That last photo’s from when I stopped because the temperature gague had been flashing at me in that way that suggested that something’s gone awfully wrong. It’s a weird place for an engine to overheat – a fast, empty road in a country not really known for its high temperatures. I briefly realised I’d never actually fixed the fan after it broke in Germany last year, and then actually had a look:


That’s not really supposed to do that. A handy local stopped as I was wondering what on earth to bodge that together with – I think he was on an air-cooled BMW but I’ll forgive him.

He said that the petrol station on the way into Glen Coe was about 5 miles away and stocked “basically everything”. I somewhat pointlessly filled the coolant system up out of my camelbak (another good reason to only ever have water in there) and cracked on past some more lovely scenery to fix it.

During the application of Magic Network Rail Tape (I think that’s its technical name) and some jubilee clips I heard the familiar sound of an approaching BMW flat twin. Fortunately, this was a water-cooled one so the rider couldn’t gloat, but he did advise me that the ferry I was hoping to catch first thing in the morning from Mallaig (about an hour and a half away still) to Skye was likely full and that I might end up waiting for hours if I turned up without a crossing booked.

He left on his way once I’d persuaded him that I thought the thing was fixed – I decided I’d see how far I could get towards Mallaig and book the ferry when I was reasonably convinced I’d be able to get onto it. After several scares that were just reminders of how carefully this engine needs its coolant bleeding, as I reached Fort William I decided I’d definitely be able to make the ferry in the morning and I ought to book a ticket.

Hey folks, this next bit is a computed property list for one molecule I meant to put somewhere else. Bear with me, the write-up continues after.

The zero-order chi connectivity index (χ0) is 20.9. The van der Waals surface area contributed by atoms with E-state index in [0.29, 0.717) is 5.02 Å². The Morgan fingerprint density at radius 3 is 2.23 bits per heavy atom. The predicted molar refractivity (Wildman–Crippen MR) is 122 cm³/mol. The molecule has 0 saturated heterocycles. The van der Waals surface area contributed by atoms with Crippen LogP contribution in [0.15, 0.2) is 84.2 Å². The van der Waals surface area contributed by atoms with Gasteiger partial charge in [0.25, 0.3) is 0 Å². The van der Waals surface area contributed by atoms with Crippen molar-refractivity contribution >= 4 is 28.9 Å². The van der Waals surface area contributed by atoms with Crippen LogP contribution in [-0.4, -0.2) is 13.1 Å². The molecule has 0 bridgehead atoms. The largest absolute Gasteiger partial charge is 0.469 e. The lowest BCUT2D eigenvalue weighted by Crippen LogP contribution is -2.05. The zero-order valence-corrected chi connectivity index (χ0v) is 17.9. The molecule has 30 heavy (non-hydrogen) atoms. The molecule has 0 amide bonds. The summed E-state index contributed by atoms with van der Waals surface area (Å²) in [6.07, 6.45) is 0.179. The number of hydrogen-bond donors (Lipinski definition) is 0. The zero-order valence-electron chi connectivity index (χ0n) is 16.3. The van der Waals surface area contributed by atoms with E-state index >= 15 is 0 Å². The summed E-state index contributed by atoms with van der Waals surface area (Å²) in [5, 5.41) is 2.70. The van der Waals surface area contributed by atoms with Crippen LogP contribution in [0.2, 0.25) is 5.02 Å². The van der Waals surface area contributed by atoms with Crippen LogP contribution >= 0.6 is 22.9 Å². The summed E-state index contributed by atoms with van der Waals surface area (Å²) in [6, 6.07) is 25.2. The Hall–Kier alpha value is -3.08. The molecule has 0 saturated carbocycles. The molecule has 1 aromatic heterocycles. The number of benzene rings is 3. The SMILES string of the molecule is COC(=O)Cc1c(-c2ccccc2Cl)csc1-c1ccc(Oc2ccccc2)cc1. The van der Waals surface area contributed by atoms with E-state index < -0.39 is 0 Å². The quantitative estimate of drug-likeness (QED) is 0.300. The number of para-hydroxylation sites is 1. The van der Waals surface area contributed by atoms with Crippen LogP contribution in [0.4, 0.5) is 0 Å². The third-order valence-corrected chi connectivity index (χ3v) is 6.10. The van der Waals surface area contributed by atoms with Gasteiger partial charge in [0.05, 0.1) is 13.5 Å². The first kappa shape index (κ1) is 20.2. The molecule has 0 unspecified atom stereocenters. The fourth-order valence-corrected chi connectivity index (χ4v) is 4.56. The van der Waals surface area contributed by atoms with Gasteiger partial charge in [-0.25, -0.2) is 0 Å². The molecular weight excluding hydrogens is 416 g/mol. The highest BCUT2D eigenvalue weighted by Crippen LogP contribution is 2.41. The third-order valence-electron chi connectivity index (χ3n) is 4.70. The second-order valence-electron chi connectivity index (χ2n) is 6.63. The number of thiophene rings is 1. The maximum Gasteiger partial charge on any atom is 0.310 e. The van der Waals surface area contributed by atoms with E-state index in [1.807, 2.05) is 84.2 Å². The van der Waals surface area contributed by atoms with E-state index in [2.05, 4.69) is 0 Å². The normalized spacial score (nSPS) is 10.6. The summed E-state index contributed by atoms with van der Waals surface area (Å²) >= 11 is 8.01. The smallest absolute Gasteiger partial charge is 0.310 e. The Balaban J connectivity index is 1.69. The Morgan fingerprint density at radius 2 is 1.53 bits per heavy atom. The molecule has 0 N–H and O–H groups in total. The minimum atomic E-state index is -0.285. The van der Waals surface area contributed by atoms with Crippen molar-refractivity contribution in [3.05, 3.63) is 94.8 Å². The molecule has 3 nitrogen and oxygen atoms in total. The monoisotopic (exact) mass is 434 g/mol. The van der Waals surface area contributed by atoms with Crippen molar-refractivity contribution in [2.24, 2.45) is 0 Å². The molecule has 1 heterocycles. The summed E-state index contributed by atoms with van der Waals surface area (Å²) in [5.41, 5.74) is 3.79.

The earliest available crossing was at 16:20, so I found a campsite nearby instead.


Saturday – Fort William to Thurso

I woke up in the morning and reasoned that the current bodge had been ‘fine’ for the couple of hours it took to get to the campsite and it didn’t really look like it had leaked overnight so it was probably fixed, and headed across to Applecross.

Regardless of how much better it might have been to go across Skye (and, really, the only draw for me had been the ferry) I didn’t feel I’d missed much by just cracking on down the main road.

The Applecross road is one that I’ve heard much mention of but never really looked into – I didn’t really know what to expect. The road to the beginning (in Tornapress) is delightful. There’s a singletrack railway alongside it with a lovely lake the other side, and the odd tunnel.